I was given the book ’59 Seconds Think A Little Change A Lot’ (published by Pan Macmillan) as a present when leaving my job at the Police.
The giver of the gift has become a good friend over the past year or so, not just a colleague, and we often have deep and meaningful conversations.
My friend has become a great source of motivation and support with regards to pursuing my ambitions, notably because he is one of life’s creators of that brilliant thing: the idea.
Being around this sort of person evokes a similar feeling and I think that we all need to surround ourselves with more of these inspiring people.
Anyway I digress.
We worked with a leader who very much encouraged free thinking and healthy discussion to thrash out issues, promote creativity and ‘out of the box’ ideas.
We discussed ideals and ambitions, as well as frustrations within our workplace and often the conversation would turn to my efforts with the business.
The gift of 59 Seconds was very thoughtful; it’s very relevant to our friendship, working relationship and the personal journey that I’m on. Thank you!
The Author and Book
The author Professor Richard Wiseman (and he seems to be a very wise man) often made appearances in our musings over happiness, openness to change and creativity; why us humans can be very flawed whilst being able to achieve of great things.
This is the first of his that I’ve read but after doing some research, I like that he’s known for his studies into rather random stuff. I like random, I don’t know about you.
The book aims to dispel myths that have been created by generations of self help ‘tools’. 59 Seconds seeks to offer useful advice that can be implemented quickly. Professor Wiseman puts this down to the book being inspired by lunch with a preoccupied friend who wanted change but quick and effective.
Over Christmas I got into the book and found very quickly that I was into what Professor Wiseman was discussing.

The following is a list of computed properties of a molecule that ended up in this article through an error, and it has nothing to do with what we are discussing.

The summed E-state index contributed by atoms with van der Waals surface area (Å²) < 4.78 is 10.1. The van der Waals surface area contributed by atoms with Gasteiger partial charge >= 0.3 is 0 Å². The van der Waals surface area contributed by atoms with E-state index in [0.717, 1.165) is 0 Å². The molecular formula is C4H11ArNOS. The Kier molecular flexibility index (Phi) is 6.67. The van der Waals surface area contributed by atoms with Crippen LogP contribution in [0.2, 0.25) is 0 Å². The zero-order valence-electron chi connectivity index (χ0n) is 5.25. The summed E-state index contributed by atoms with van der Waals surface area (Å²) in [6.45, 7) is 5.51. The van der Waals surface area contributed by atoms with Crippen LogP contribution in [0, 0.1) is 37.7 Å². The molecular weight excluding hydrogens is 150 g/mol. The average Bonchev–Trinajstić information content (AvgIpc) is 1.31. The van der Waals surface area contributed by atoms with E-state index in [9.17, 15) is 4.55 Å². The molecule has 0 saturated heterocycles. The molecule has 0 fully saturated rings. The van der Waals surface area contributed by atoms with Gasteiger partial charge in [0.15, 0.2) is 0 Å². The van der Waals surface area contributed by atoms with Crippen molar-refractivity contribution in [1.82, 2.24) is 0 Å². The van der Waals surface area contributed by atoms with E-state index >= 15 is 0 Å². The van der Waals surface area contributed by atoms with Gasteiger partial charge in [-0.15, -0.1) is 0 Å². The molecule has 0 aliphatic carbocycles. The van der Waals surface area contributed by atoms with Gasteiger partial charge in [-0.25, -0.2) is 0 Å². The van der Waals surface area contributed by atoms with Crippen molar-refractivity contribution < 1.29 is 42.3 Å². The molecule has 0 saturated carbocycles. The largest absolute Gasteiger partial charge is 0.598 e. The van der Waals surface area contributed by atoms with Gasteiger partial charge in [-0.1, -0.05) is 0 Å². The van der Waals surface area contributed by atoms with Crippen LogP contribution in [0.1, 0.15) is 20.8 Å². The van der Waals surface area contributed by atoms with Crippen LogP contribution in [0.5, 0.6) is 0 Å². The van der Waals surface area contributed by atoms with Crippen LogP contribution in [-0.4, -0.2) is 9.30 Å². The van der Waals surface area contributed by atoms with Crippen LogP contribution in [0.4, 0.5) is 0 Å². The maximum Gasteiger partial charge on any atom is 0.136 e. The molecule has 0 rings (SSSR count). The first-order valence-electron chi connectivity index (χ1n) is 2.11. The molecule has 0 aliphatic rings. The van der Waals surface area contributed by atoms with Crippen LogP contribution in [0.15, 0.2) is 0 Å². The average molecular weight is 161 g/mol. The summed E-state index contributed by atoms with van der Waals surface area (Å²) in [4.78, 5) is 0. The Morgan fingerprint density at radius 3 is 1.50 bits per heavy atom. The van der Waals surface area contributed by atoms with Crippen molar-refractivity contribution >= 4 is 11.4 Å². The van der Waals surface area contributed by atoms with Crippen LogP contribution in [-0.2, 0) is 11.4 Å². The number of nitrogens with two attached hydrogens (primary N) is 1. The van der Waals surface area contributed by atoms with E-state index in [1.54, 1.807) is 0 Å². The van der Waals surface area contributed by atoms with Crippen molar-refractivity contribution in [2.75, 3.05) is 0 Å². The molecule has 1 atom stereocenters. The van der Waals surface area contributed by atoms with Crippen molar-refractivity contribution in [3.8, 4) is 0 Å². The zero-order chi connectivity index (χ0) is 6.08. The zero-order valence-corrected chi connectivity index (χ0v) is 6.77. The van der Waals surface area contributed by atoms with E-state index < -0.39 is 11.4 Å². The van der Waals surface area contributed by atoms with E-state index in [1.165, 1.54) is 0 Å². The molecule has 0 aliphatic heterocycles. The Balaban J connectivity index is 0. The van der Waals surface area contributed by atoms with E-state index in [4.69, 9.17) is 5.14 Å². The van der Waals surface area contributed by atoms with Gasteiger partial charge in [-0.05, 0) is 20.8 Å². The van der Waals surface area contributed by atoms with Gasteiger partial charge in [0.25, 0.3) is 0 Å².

The book consists of 10 comprehensive chapters:
- Motivation My favourite for useful tips
- Decision making
The impact and effects of the topic are introduced, followed by an explanation of scientific research and studies to support or defy common ideas/myths on the subject.
What I thought of the book
I loved it! I most liked that the book highlights the issues and misconceptions on the topic in each chapter and then it provides you with scientifically supported tips on how to improve on it.
For example in the parenting section, you’re not left with the sense that you’ve messed your children up because you’ve been praising them on achieving something.
The detrimental effects of doing this are highlighted by the scientific research but you’re then supplied with the suggestion that you praise children on the effort they put in. Therefore you reduce the fear of failure for your child because the work, and not the end result, is praised.
Plus I found the book easy to understand!
If you’re interested in psychology but don’t have a degree, have you suffered the following issue when trying to read books on the subject?
It seems that you either need a qualification in psychology or mind reading to work out what the authors are trying to say.
I’ve found myself in that position before, reading the same page twelve times and still not understanding a thing.
Not with this book. I found it easy to understand because its explanations are simple as if written by a human. Imagine that!
I’ll be adding plenty of its hints and tips to my daily to do list, even those on parenting (despite not intending on having children for quite a while)! They’ll help with any interactions with young people (although they’re resilient, I think that it’s easier to damage a child than one would think).
Anyway back to the book.
My most book marked section is chapter 3, Motivation. I think I selected about four pages of actions that I’ll be implementing. Which chapters were most interesting or useful to you?
I’m happy to give this book a 5 star rating.
Five word summary: interesting, useful, concise, comprehensive and engaging.